Black Friday Must Be Destroyed

One man sees no benefit to camping out for elusive discounts

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    NEWSLETTERS

    Camping out for Black Friday discounts is just silly, says Drew Magary.

    Well, it’s Black Friday again, and sales appear to be booming. The Wall Street Journal is already reporting that big box stores and mass retailers are seeing strong sales for the day after Thanksgiving. Burlington, Vt., TV station WCAX reports stores in malls opening at 4 a.m. to accommodate bargain-thirsty shoppers. And Reuters says:

    At a Best Buy in Springfield, Pa., at midnight, the 50 people in line created an atmosphere part football tailgate and part Department of Motor Vehicle tension. A card table was set up near the end of the line, but the reception on that end was quite frosty, possibly “enhanced” by the consumption of cheap beer.


    And then there’s this from the Washington Post:

    At Best Buy in Rockville, for example, 514 people were waiting in the cold when the doors opened at 5 a.m., including at least one hardy soul who arrived 8 1/2 hours earlier and ate a Thanksgiving meal delivered by sympathetic friends.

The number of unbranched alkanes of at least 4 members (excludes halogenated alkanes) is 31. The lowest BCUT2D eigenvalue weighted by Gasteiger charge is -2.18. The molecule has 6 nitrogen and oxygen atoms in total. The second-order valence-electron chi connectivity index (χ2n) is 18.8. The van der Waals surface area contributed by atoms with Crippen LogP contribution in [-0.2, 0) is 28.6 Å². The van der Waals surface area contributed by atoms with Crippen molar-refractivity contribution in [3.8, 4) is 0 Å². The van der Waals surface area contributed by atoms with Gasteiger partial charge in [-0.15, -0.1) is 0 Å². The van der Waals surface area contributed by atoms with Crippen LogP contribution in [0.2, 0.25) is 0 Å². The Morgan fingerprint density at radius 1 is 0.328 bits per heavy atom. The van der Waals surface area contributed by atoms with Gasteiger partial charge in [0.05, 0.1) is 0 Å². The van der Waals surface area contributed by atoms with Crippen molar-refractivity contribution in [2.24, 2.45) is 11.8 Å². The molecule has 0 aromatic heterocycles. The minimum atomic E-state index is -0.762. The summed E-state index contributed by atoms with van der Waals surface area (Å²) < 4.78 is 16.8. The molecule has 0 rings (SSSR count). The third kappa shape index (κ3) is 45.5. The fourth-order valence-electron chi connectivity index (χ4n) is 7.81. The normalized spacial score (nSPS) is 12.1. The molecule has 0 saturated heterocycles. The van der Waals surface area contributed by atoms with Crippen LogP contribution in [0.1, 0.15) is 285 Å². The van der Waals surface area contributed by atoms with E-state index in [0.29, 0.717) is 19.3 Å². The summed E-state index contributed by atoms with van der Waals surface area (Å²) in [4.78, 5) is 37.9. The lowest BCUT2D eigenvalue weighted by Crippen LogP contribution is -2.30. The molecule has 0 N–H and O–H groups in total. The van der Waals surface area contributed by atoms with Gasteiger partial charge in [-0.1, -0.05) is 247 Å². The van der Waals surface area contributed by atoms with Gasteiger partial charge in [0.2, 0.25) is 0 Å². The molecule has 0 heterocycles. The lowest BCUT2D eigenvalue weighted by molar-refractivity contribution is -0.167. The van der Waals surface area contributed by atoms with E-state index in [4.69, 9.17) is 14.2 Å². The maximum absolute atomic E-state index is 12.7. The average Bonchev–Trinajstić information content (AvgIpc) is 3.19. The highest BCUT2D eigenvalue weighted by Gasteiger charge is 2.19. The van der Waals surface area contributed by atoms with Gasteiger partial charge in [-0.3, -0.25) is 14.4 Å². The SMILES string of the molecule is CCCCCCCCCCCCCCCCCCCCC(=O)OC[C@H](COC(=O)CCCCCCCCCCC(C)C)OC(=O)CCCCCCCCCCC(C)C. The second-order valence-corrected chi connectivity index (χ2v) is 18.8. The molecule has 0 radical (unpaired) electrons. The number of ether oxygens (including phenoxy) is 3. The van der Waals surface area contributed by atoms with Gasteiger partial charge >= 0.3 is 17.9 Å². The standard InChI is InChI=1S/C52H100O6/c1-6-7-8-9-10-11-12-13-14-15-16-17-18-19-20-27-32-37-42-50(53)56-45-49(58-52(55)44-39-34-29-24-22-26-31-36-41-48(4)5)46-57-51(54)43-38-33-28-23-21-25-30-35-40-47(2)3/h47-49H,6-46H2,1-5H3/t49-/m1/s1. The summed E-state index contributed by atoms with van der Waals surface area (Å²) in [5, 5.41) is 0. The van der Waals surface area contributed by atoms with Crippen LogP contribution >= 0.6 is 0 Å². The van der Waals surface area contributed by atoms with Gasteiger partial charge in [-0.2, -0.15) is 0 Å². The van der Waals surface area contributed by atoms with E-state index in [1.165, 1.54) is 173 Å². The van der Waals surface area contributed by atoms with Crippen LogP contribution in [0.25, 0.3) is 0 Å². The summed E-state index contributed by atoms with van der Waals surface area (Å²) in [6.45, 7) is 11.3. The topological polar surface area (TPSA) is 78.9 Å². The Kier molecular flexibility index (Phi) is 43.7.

Thankfully, no trampling deaths have been reported. YET. But this whole Black Friday thing has gotten completely out of control. It’s now accepted by retailers that a certain percentage of the American population is willing to wait in line forever to save 30% on a TV, and they’re exploiting that fact to the hilt. They mark down a small number of big-ticket items as loss leaders, far too few for everyone in line to get one. So you’ll come to the store early in hopes of you’re getting your hands on it. And, if you don’t manage to succeed, well you’re up and in the store already, so you may as well buy some stuff. It’s a hook. Bait. A cheap trick to get you in the store to buy all the crap that ISN’T on sale, because they know you don’t want to have to come back.

    Look, if you’re willing to sit out in the freezing cold for a shot at some of this stuff, more power to you. The economy is tough, and sometimes you have to go the extra mile to save what you can for you and your family. But know that these stores are more than happy to see you wait in line a little bit longer each year, and to whip up such a frenzy over discounts that the people next to you in line will happily elbow you in the face to jockey for position. Maybe more people would be willing to spend money in this crummy economy if the American shopping experience was more enjoyable than urban combat.